As a matter of fact, Beijing has already stepped up its commitment to financial reforms in the past few months with a slew of liberalization measures including further expanding the QFII quota, scraping the floor on lending rates for China's commercial banks and establishing a free trade zone in Shanghai, among others.
Foreign exchange rate, interest rate and capital account reforms are among the three most important areas in China's overall financial reform; and they will have a series of profound, far-reaching influences both within and outside China.
The key is finding the right pace and balance, and sequencing these reforms in the right fashion.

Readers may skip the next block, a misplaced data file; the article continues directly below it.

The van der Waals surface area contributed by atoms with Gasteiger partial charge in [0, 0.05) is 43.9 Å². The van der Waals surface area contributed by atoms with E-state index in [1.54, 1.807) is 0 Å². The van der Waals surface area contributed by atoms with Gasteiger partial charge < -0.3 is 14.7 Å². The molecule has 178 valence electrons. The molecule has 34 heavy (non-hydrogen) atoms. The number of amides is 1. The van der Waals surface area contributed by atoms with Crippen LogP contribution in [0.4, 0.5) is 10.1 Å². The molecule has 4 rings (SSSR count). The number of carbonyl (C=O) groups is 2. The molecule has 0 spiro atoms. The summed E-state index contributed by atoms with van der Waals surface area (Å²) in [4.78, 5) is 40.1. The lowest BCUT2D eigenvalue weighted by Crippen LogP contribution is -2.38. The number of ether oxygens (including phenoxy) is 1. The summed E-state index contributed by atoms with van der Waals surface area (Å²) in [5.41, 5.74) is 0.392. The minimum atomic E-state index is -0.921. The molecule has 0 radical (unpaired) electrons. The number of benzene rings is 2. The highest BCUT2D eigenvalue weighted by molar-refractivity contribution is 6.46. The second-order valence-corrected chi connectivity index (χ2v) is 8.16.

With respect to the pace and sequence of China's rates and capital account reforms, I checked with Paola Subacchi, Director of International Economics Research at Chatham House. She believes that China should take a prudent approach toward liberalizing the capital account.
"I think the gradualism is correct," Subacchi told me referring to the tempo of China's financial liberalization. "I strongly believe that the capital account liberalization should be restrained, because there is risk of too much capital movement in China."
"But I think in my view, it would be very important and good for China to reform the interest rates," Subacchi added.
"I know it's happening, to reform the interest rates and make the exchange rates more flexible so that the exchange rates can be adjusted by the market, and the interest rates can be determined by the market. And that should really encourage China to make some adjustment, without, however, opening the capital account."